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Thursday, March 28, 2013

Steve Jobs' Quote on Dogma



“Don’t be trapped by dogma — which is living with the results of other people’s thinking.”Steve Jobs
Despite controversy, Steve Jobs was a legend. And without question, he was a living example of what happens when you don’t get trapped by dogma. Contrary to corporate America requirements, he was CEO of a Fortune 100 company even though he only completed one semester of college. Instead, he went to India to find his guru.
His freedom of thinking was constantly illustrated throughout his career. Our lives will forever be influenced by his innovative ideas.
At the same time, do not confuse Mr. Jobs’ quote with

Tuesday, March 26, 2013

What Really Stands in the Way of Breaking Through the Glass Ceiling?



In a nation where it is stated ‘all men are created equal’, it would seem impossible to have glass ceilings. Yet, every year there are articles and workshops designed to help women and minorities breakthrough this insurmountable threshold. 

Since I would be considered a minority, I have a license to speak openly about this topic. Perhaps I have a

Friday, March 22, 2013

George Lucas’ philosophy on high achievement



“You can’t do it if you can’t imagine it.” – George Lucas

Before you have a conversation with yourself about why that quote is Pollyanna, ask yourself a question: what do you spend time imagining? If you imagine this quote is a lie, you will be right. From where you stand, it will be virtually impossible to convince you otherwise.

However, if you see this quote as a possibility, think about how much time you spend imagining what you are committed to achieving in your life. When I say committed, I am distinguishing between

Tuesday, March 19, 2013

Do You Think What You are Thinking Is Thinking?





In a society that craves instant results and fantastic quarterly earnings, taking action is more important than thinking. As long as you are doing something, the belief is there will be great results. This philosophy has become so pervasive that even the CEO is expected to function similarly. Except, without sufficient time to think clearly about outcomes, how will you know if you are moving in an optimal direction?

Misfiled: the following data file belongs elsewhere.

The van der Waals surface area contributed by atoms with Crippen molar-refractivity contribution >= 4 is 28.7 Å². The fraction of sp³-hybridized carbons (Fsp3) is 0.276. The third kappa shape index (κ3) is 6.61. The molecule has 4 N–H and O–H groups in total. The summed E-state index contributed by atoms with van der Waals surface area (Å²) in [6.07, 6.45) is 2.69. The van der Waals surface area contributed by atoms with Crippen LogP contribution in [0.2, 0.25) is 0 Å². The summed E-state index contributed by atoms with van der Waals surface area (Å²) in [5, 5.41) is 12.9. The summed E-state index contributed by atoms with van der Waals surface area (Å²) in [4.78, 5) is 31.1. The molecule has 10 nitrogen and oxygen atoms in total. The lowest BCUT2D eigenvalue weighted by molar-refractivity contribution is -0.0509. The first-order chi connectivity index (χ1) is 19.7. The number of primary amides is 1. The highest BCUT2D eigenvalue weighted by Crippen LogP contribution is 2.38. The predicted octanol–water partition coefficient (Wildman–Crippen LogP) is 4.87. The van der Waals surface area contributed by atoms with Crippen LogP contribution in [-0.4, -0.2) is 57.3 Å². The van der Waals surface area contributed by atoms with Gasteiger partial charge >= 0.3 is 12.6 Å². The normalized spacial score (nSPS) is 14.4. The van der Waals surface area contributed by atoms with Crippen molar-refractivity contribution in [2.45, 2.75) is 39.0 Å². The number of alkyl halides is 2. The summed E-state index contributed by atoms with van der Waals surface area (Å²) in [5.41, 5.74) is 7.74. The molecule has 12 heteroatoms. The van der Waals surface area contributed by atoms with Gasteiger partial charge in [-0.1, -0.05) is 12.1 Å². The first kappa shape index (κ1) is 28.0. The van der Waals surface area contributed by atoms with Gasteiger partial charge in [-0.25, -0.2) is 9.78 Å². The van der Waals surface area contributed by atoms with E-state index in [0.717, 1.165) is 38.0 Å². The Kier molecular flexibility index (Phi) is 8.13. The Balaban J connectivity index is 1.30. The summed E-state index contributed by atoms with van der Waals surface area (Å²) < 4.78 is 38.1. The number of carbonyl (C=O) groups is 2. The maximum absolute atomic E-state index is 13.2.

At some point, we have to stop, look and listen. While brainstorming with others is important, we need individual time to ponder. Otherwise, we may be on a rollercoaster that is headed for a brick wall. Yet, we keep saying ‘go faster’.

As the pace increases, we lose sight of

Tuesday, March 12, 2013

How Do You Handle Tough Conversations?





For those of us who aspire to be managers, we long for the glory days when projects are successfully completed. It is our way to demonstrate that we can produce results through others. At the same time, at some point, every manager will face the situation that may be uncomfortable. It can happen when our best employees don’t play well together. Or one of our direct reports is highly capable, however, unreliable.

On the surface, it seems the answer is to just fire people. Even that can become a tough conversation when you know your decision will significantly impact someone’s life.

When we explore why some people become managers, the complexity increases. Most people become managers because

Tuesday, March 5, 2013

How Did You Get Where You Are?





If we look at our lives, we each live in a world of our own. Our world consists of friends, family, work, recreation, etc. And that is where we are. The roadmap we used to arrive at our current destination can never be found in the places we frequent or with the people we know. It is figuratively found inside each of us.

We are the architects of the world in which we live. Our outer world is a reflection of

Friday, March 1, 2013

Andrew Carnegie quotes on the value of people





“Take away my people but leave my factories, and soon grass will grow on factory floors. Take away my factories but leave my people, and soon we will have a new and better factory.” Andrew Carnegie

With the proliferation of social media, many experts pontificate on the value of social networks. Yet, more than 100 years ago Andrew Carnegie became one of the wealthiest men in the nation by building the largest steel company in the world. From Carnegie’s perspective, his power and wealth was not